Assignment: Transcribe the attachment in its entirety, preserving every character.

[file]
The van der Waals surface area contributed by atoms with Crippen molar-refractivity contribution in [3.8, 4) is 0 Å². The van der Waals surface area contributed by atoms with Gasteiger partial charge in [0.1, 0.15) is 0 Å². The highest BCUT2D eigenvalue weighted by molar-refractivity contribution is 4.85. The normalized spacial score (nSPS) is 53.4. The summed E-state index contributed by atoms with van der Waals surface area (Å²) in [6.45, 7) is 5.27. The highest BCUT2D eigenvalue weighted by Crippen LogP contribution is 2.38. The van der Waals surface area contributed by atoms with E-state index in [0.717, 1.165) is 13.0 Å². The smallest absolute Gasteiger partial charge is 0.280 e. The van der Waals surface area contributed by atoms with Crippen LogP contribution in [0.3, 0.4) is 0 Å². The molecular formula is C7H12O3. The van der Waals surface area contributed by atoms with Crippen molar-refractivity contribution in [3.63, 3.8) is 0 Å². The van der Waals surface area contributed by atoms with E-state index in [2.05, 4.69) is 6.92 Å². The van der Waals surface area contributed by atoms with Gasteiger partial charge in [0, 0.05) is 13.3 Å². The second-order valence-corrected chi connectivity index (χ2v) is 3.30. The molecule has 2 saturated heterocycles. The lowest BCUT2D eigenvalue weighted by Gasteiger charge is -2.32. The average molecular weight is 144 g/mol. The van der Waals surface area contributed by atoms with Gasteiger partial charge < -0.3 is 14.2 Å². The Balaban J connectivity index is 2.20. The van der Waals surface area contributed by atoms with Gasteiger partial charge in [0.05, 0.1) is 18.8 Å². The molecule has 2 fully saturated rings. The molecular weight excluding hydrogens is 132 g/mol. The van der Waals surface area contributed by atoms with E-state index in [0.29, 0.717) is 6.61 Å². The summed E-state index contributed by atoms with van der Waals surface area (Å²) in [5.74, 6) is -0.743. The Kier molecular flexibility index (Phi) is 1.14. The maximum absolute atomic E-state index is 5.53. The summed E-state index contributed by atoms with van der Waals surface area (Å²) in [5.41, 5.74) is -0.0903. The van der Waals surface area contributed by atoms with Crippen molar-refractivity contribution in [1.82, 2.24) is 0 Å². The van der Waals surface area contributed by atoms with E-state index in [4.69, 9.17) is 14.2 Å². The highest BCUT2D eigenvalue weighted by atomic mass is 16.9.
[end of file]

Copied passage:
The van der Waals surface area contributed by atoms with Crippen molar-refractivity contribution in [3.8, 4) is 0 Å². The van der Waals surface area contributed by atoms with Gasteiger partial charge in [0.1, 0.15) is 0 Å². The highest BCUT2D eigenvalue weighted by molar-refractivity contribution is 4.85. The normalized spacial score (nSPS) is 53.4. The summed E-state index contributed by atoms with van der Waals surface area (Å²) in [6.45, 7) is 5.27. The highest BCUT2D eigenvalue weighted by Crippen LogP contribution is 2.38. The van der Waals surface area contributed by atoms with E-state index in [0.717, 1.165) is 13.0 Å². The smallest absolute Gasteiger partial charge is 0.280 e. The van der Waals surface area contributed by atoms with Crippen LogP contribution in [0.3, 0.4) is 0 Å². The molecular formula is C7H12O3. The van der Waals surface area contributed by atoms with Crippen molar-refractivity contribution in [3.63, 3.8) is 0 Å². The van der Waals surface area contributed by atoms with E-state index in [2.05, 4.69) is 6.92 Å². The van der Waals surface area contributed by atoms with Gasteiger partial charge in [0, 0.05) is 13.3 Å². The second-order valence-corrected chi connectivity index (χ2v) is 3.30. The molecule has 2 saturated heterocycles. The lowest BCUT2D eigenvalue weighted by Gasteiger charge is -2.32. The average molecular weight is 144 g/mol. The van der Waals surface area contributed by atoms with Gasteiger partial charge < -0.3 is 14.2 Å². The Balaban J connectivity index is 2.20. The van der Waals surface area contributed by atoms with Gasteiger partial charge in [0.05, 0.1) is 18.8 Å². The molecule has 2 fully saturated rings. The molecular weight excluding hydrogens is 132 g/mol. The van der Waals surface area contributed by atoms with E-state index in [0.29, 0.717) is 6.61 Å². The summed E-state index contributed by atoms with van der Waals surface area (Å²) in [5.74, 6) is -0.743. The Kier molecular flexibility index (Phi) is 1.14. The maximum absolute atomic E-state index is 5.53. The summed E-state index contributed by atoms with van der Waals surface area (Å²) in [5.41, 5.74) is -0.0903. The van der Waals surface area contributed by atoms with Crippen molar-refractivity contribution in [1.82, 2.24) is 0 Å². The van der Waals surface area contributed by atoms with E-state index in [4.69, 9.17) is 14.2 Å². The highest BCUT2D eigenvalue weighted by atomic mass is 16.9.